The Pulse

Modi Government’s Plan to Make Hindi India’s National Language Stirs Conflict

Recent Features

The Pulse | Politics | South Asia

Modi Government’s Plan to Make Hindi India’s National Language Stirs Conflict

This is an assault on India’s federalism and linguistic diversity, even its Constitution, say experts.

Modi Government’s Plan to Make Hindi India’s National Language Stirs Conflict

A BJP poster issued on World Hindi Day on January 10, 2018, quotes Prime Minister Narendra Modi as saying that “Today, the entire world recognizes the power and might of the Hindi language.”

Credit: Twitter/BJP4India

At the trailer launch of a regional Kannada film on April 28 actor Sudeep commented, “Hindi is no more (sic) the national language.” He was responding to a question on the “pan India” popularity of South Indian language films and emphatically stated that Hindi, the language (largely spoken in North India and the capital New Delhi) is not the national language.

This sparked a war of words, with Hindi film star Ajay Devgn retorting, “Hindi was, is and always will be our mother tongue and national language.” Devgn, a known Narendra Modi acolyte, who tweeted in Hindi then questioned why they took the trouble of dubbing their regional language films in Hindi. To which the Kannada actor quipped, “No offense sir,,,but was wondering what’d the situation be if my response was typed in Kannada.!! Don’t we too belong to India sir.”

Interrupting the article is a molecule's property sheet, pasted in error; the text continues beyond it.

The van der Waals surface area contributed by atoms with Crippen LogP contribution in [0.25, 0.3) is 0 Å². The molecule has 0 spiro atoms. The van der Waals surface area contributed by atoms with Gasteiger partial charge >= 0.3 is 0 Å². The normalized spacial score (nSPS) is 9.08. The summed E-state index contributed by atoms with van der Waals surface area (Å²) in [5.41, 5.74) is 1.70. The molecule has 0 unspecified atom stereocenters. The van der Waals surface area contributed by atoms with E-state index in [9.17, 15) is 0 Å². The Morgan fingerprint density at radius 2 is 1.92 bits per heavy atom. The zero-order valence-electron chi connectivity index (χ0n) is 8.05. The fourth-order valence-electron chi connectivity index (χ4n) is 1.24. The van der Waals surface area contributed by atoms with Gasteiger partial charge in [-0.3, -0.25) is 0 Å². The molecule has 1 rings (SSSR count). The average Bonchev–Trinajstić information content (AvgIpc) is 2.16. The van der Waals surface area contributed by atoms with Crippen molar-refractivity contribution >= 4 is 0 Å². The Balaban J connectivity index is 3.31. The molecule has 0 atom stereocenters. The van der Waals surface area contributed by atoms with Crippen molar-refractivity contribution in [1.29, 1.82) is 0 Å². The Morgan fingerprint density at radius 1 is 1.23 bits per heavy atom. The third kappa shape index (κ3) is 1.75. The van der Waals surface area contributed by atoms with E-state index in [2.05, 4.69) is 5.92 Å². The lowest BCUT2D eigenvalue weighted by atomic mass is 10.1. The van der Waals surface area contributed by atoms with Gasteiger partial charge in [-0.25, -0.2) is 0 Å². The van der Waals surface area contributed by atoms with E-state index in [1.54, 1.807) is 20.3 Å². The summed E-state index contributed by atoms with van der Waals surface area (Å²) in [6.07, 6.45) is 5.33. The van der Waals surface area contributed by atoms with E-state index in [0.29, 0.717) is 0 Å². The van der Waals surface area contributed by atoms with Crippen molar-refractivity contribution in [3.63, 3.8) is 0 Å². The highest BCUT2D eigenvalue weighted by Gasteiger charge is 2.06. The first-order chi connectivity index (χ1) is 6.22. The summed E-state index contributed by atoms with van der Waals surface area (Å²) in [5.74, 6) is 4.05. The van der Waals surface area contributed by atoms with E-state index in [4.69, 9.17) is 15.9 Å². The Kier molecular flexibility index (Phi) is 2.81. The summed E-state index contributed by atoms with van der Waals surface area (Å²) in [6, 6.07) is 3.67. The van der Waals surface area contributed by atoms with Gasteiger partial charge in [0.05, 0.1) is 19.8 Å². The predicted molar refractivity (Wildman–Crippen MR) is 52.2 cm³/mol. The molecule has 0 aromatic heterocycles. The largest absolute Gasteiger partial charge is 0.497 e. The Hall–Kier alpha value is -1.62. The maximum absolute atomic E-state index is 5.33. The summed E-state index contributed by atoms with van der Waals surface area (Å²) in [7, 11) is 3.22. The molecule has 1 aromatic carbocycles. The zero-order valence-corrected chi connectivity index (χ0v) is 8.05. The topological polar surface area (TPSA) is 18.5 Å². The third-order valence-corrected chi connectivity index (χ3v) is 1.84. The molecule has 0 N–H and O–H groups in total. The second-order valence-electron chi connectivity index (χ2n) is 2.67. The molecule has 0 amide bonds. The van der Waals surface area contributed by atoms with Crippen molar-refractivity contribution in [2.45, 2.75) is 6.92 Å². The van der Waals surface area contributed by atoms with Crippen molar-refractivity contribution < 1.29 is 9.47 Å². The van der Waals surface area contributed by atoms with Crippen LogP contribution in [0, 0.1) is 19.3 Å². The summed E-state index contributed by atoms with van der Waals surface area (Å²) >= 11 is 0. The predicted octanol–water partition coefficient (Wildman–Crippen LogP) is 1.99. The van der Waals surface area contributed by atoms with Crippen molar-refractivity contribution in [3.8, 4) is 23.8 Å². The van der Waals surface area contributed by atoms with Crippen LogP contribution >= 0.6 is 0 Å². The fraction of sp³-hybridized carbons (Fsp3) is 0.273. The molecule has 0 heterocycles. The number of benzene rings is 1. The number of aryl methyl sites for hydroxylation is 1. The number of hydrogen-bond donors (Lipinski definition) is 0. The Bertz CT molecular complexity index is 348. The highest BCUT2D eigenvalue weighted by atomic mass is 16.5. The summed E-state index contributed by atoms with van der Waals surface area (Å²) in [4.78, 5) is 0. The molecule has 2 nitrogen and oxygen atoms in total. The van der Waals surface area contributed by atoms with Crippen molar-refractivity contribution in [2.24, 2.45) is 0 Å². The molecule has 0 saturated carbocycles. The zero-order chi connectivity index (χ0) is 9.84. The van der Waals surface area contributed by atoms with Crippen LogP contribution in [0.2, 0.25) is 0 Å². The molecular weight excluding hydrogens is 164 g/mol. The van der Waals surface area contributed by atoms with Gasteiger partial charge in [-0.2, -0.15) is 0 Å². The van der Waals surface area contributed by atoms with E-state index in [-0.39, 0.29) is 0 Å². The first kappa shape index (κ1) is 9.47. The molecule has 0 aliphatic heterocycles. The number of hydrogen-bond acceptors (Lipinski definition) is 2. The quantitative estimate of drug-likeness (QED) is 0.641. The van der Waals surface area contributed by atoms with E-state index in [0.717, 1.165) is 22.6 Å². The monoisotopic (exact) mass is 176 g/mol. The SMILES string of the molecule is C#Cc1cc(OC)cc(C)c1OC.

Of late, southern films dubbed in Hindi like “KGF” and “Baahubali” have been stupendously successful in North India. Their record business has riled the Hindi film industry and its superstars.

The spat could easily have been brushed off as one between Bollywood and south Indian film stars over films being dubbed in Hindi, if not for the fact that Amit Shah, India’s home minister and senior leader of the ruling Bharatiya Janata Party (BJP) had recently said that the Modi government intended replacing English with Hindi  as the national language of communication, a few weeks ago.

Speaking at the 37th meeting of the Parliamentary Official Language Committee in New Delhi, Shah said Modi has decided that the language used in running the government is the official language and “this will definitely increase the importance of Hindi.” He underscored the fact that Hindi should be accepted as an alternative to English and not to local (regional) languages.

As per the Indian Constitution, India does not have a national language. Hindi is one among the 22 official languages in the country.

Interestingly, BJP’s Karnataka Chief Minister Basavraj Bommai spoke out in support of the Kannada actor, thereby taking a stand contrary to that of his party senior, Shah. Bommai said: “The regional languages are supreme in the states since our states were formed on linguistic basis. That’s what Sudeep said. Everyone should understand and respect this fact.” The chief minister was compelled to wade into this controversy as Kannada language is a highly emotive issue in the state of Karnataka. Besides, Karnataka will be voting in state assembly elections next year and Bommai cannot afford to take a position that will damage the BJP’s electoral prospects.

Opposition parties reacted angrily to Shah’s statements, labelling it as “Hindi imperialism.” Senior Congress leader Jairam Ramesh said: “Hindi imperialism will be the death knell for India. I’m very comfortable with Hindi, but I don’t want it rammed down anybody’s throat. Amit Shah is doing a disservice to Hindi by imposing it.”